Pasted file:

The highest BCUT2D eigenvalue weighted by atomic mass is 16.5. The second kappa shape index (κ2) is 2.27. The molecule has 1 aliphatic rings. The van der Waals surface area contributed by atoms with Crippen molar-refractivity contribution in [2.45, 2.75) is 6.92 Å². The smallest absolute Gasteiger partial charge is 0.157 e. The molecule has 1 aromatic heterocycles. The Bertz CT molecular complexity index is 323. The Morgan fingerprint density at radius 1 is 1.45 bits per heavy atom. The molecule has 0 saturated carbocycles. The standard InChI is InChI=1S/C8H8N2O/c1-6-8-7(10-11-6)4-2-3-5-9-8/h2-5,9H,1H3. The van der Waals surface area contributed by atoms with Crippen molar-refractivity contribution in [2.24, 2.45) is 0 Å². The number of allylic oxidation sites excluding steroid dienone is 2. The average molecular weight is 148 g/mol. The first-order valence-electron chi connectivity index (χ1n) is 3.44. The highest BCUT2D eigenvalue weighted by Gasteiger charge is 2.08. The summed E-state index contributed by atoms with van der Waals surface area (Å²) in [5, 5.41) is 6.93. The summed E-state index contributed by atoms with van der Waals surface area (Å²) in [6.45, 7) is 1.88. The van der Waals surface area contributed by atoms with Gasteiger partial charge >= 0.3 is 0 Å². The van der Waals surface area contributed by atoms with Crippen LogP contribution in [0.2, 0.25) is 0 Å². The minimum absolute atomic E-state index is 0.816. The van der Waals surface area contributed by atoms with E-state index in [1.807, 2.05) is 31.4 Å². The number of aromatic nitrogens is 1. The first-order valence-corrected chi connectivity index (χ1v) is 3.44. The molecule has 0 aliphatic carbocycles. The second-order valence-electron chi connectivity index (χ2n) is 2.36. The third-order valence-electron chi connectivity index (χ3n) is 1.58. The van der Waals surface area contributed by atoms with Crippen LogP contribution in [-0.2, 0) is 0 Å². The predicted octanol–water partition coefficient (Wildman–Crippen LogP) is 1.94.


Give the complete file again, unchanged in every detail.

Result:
The highest BCUT2D eigenvalue weighted by atomic mass is 16.5. The second kappa shape index (κ2) is 2.27. The molecule has 1 aliphatic rings. The van der Waals surface area contributed by atoms with Crippen molar-refractivity contribution in [2.45, 2.75) is 6.92 Å². The smallest absolute Gasteiger partial charge is 0.157 e. The molecule has 1 aromatic heterocycles. The Bertz CT molecular complexity index is 323. The Morgan fingerprint density at radius 1 is 1.45 bits per heavy atom. The molecule has 0 saturated carbocycles. The standard InChI is InChI=1S/C8H8N2O/c1-6-8-7(10-11-6)4-2-3-5-9-8/h2-5,9H,1H3. The van der Waals surface area contributed by atoms with Crippen molar-refractivity contribution in [2.24, 2.45) is 0 Å². The number of allylic oxidation sites excluding steroid dienone is 2. The average molecular weight is 148 g/mol. The first-order valence-electron chi connectivity index (χ1n) is 3.44. The highest BCUT2D eigenvalue weighted by Gasteiger charge is 2.08. The summed E-state index contributed by atoms with van der Waals surface area (Å²) in [5, 5.41) is 6.93. The summed E-state index contributed by atoms with van der Waals surface area (Å²) in [6.45, 7) is 1.88. The van der Waals surface area contributed by atoms with Gasteiger partial charge >= 0.3 is 0 Å². The van der Waals surface area contributed by atoms with Crippen LogP contribution in [0.2, 0.25) is 0 Å². The minimum absolute atomic E-state index is 0.816. The van der Waals surface area contributed by atoms with E-state index in [1.807, 2.05) is 31.4 Å². The number of aromatic nitrogens is 1. The first-order valence-corrected chi connectivity index (χ1v) is 3.44. The molecule has 0 aliphatic carbocycles. The second-order valence-electron chi connectivity index (χ2n) is 2.36. The third-order valence-electron chi connectivity index (χ3n) is 1.58. The van der Waals surface area contributed by atoms with Crippen LogP contribution in [-0.2, 0) is 0 Å². The predicted octanol–water partition coefficient (Wildman–Crippen LogP) is 1.94.